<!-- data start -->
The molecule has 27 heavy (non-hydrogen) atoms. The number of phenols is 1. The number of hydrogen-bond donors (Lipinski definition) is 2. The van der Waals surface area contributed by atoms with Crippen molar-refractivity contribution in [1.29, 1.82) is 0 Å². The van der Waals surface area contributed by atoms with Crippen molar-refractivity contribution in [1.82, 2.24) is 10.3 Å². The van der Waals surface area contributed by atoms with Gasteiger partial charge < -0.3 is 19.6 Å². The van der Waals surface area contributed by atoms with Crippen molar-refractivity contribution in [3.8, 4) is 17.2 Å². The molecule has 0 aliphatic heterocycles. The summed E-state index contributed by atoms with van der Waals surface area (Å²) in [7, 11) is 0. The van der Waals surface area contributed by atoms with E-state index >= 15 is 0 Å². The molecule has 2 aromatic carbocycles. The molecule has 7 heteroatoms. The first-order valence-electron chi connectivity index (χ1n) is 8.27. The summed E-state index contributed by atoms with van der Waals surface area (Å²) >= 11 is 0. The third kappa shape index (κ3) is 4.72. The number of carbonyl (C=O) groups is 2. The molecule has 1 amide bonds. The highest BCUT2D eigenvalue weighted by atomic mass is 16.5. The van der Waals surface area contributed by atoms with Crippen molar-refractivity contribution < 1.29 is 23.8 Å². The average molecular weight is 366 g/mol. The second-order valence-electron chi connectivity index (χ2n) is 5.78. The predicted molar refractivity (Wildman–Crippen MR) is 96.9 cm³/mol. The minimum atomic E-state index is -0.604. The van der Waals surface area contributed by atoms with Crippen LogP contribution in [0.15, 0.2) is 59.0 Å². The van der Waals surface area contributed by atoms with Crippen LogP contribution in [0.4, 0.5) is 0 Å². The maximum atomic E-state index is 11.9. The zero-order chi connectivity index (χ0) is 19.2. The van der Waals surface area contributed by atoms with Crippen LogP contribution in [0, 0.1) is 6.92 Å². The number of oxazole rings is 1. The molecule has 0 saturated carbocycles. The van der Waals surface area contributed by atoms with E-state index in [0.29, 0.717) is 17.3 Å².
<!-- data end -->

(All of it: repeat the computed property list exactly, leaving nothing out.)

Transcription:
The molecule has 27 heavy (non-hydrogen) atoms. The number of phenols is 1. The number of hydrogen-bond donors (Lipinski definition) is 2. The van der Waals surface area contributed by atoms with Crippen molar-refractivity contribution in [1.29, 1.82) is 0 Å². The van der Waals surface area contributed by atoms with Crippen molar-refractivity contribution in [1.82, 2.24) is 10.3 Å². The van der Waals surface area contributed by atoms with Gasteiger partial charge < -0.3 is 19.6 Å². The van der Waals surface area contributed by atoms with Crippen molar-refractivity contribution in [3.8, 4) is 17.2 Å². The molecule has 0 aliphatic heterocycles. The summed E-state index contributed by atoms with van der Waals surface area (Å²) in [7, 11) is 0. The van der Waals surface area contributed by atoms with E-state index >= 15 is 0 Å². The molecule has 2 aromatic carbocycles. The molecule has 7 heteroatoms. The first-order valence-electron chi connectivity index (χ1n) is 8.27. The summed E-state index contributed by atoms with van der Waals surface area (Å²) >= 11 is 0. The third kappa shape index (κ3) is 4.72. The number of carbonyl (C=O) groups is 2. The molecule has 1 amide bonds. The highest BCUT2D eigenvalue weighted by atomic mass is 16.5. The van der Waals surface area contributed by atoms with Crippen molar-refractivity contribution < 1.29 is 23.8 Å². The average molecular weight is 366 g/mol. The second-order valence-electron chi connectivity index (χ2n) is 5.78. The predicted molar refractivity (Wildman–Crippen MR) is 96.9 cm³/mol. The minimum atomic E-state index is -0.604. The van der Waals surface area contributed by atoms with Crippen LogP contribution in [0.15, 0.2) is 59.0 Å². The van der Waals surface area contributed by atoms with Crippen LogP contribution in [0.4, 0.5) is 0 Å². The maximum atomic E-state index is 11.9. The zero-order chi connectivity index (χ0) is 19.2. The van der Waals surface area contributed by atoms with Crippen LogP contribution in [0, 0.1) is 6.92 Å². The number of oxazole rings is 1. The molecule has 0 saturated carbocycles. The van der Waals surface area contributed by atoms with E-state index in [0.29, 0.717) is 17.3 Å².